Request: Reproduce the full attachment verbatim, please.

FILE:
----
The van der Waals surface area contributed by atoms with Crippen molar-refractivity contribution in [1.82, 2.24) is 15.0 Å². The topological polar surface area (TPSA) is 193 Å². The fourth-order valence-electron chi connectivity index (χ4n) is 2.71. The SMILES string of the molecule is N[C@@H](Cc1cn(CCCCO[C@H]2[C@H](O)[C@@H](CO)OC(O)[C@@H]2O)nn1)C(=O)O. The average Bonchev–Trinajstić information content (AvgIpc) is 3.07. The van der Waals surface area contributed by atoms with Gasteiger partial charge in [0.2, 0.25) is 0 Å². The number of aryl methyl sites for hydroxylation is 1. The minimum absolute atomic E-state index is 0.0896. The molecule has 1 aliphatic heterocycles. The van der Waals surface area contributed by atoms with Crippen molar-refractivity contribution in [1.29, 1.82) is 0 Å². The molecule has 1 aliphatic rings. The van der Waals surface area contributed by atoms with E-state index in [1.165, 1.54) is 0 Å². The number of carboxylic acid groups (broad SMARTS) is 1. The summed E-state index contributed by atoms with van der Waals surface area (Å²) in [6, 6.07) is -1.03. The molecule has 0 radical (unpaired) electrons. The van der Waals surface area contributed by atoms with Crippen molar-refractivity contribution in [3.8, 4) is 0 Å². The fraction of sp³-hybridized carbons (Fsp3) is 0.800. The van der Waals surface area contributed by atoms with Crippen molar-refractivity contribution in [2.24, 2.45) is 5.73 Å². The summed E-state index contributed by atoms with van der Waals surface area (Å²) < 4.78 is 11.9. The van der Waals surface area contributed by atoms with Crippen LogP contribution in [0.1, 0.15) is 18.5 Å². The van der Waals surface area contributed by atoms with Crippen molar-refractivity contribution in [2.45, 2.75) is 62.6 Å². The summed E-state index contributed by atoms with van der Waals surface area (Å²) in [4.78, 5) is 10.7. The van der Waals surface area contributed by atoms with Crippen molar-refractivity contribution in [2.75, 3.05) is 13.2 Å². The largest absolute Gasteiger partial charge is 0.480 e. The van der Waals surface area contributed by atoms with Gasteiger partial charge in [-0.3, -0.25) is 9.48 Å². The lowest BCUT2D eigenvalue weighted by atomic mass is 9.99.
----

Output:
The van der Waals surface area contributed by atoms with Crippen molar-refractivity contribution in [1.82, 2.24) is 15.0 Å². The topological polar surface area (TPSA) is 193 Å². The fourth-order valence-electron chi connectivity index (χ4n) is 2.71. The SMILES string of the molecule is N[C@@H](Cc1cn(CCCCO[C@H]2[C@H](O)[C@@H](CO)OC(O)[C@@H]2O)nn1)C(=O)O. The average Bonchev–Trinajstić information content (AvgIpc) is 3.07. The van der Waals surface area contributed by atoms with Gasteiger partial charge in [0.2, 0.25) is 0 Å². The number of aryl methyl sites for hydroxylation is 1. The minimum absolute atomic E-state index is 0.0896. The molecule has 1 aliphatic heterocycles. The van der Waals surface area contributed by atoms with Crippen molar-refractivity contribution in [1.29, 1.82) is 0 Å². The molecule has 1 aliphatic rings. The van der Waals surface area contributed by atoms with E-state index in [1.165, 1.54) is 0 Å². The number of carboxylic acid groups (broad SMARTS) is 1. The summed E-state index contributed by atoms with van der Waals surface area (Å²) in [6, 6.07) is -1.03. The molecule has 0 radical (unpaired) electrons. The van der Waals surface area contributed by atoms with Crippen molar-refractivity contribution in [3.8, 4) is 0 Å². The fraction of sp³-hybridized carbons (Fsp3) is 0.800. The van der Waals surface area contributed by atoms with Crippen molar-refractivity contribution in [2.24, 2.45) is 5.73 Å². The summed E-state index contributed by atoms with van der Waals surface area (Å²) < 4.78 is 11.9. The van der Waals surface area contributed by atoms with Crippen LogP contribution in [0.1, 0.15) is 18.5 Å². The van der Waals surface area contributed by atoms with Crippen molar-refractivity contribution in [2.45, 2.75) is 62.6 Å². The summed E-state index contributed by atoms with van der Waals surface area (Å²) in [4.78, 5) is 10.7. The van der Waals surface area contributed by atoms with Crippen molar-refractivity contribution in [2.75, 3.05) is 13.2 Å². The largest absolute Gasteiger partial charge is 0.480 e. The van der Waals surface area contributed by atoms with Gasteiger partial charge in [-0.3, -0.25) is 9.48 Å². The lowest BCUT2D eigenvalue weighted by atomic mass is 9.99.